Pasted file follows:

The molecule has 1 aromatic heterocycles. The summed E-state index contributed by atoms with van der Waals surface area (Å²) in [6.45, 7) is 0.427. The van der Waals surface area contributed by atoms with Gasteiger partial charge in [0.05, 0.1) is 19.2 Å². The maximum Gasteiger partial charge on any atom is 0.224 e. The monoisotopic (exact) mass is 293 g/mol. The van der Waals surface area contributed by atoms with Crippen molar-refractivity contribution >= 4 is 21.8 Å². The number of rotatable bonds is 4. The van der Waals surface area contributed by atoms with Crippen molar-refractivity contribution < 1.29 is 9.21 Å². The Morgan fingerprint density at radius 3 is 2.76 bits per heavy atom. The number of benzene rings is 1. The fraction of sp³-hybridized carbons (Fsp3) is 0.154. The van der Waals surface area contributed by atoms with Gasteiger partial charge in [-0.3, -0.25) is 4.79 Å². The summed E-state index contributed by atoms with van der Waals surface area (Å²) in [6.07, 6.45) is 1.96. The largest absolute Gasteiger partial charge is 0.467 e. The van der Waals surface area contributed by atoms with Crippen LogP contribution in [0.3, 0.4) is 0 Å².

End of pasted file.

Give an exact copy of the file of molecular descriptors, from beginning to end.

The molecule has 1 aromatic heterocycles. The summed E-state index contributed by atoms with van der Waals surface area (Å²) in [6.45, 7) is 0.427. The van der Waals surface area contributed by atoms with Gasteiger partial charge in [0.05, 0.1) is 19.2 Å². The maximum Gasteiger partial charge on any atom is 0.224 e. The monoisotopic (exact) mass is 293 g/mol. The van der Waals surface area contributed by atoms with Crippen molar-refractivity contribution >= 4 is 21.8 Å². The number of rotatable bonds is 4. The van der Waals surface area contributed by atoms with Crippen molar-refractivity contribution < 1.29 is 9.21 Å². The Morgan fingerprint density at radius 3 is 2.76 bits per heavy atom. The number of benzene rings is 1. The fraction of sp³-hybridized carbons (Fsp3) is 0.154. The van der Waals surface area contributed by atoms with Gasteiger partial charge in [-0.3, -0.25) is 4.79 Å². The summed E-state index contributed by atoms with van der Waals surface area (Å²) in [6.07, 6.45) is 1.96. The largest absolute Gasteiger partial charge is 0.467 e. The van der Waals surface area contributed by atoms with Crippen LogP contribution in [0.3, 0.4) is 0 Å².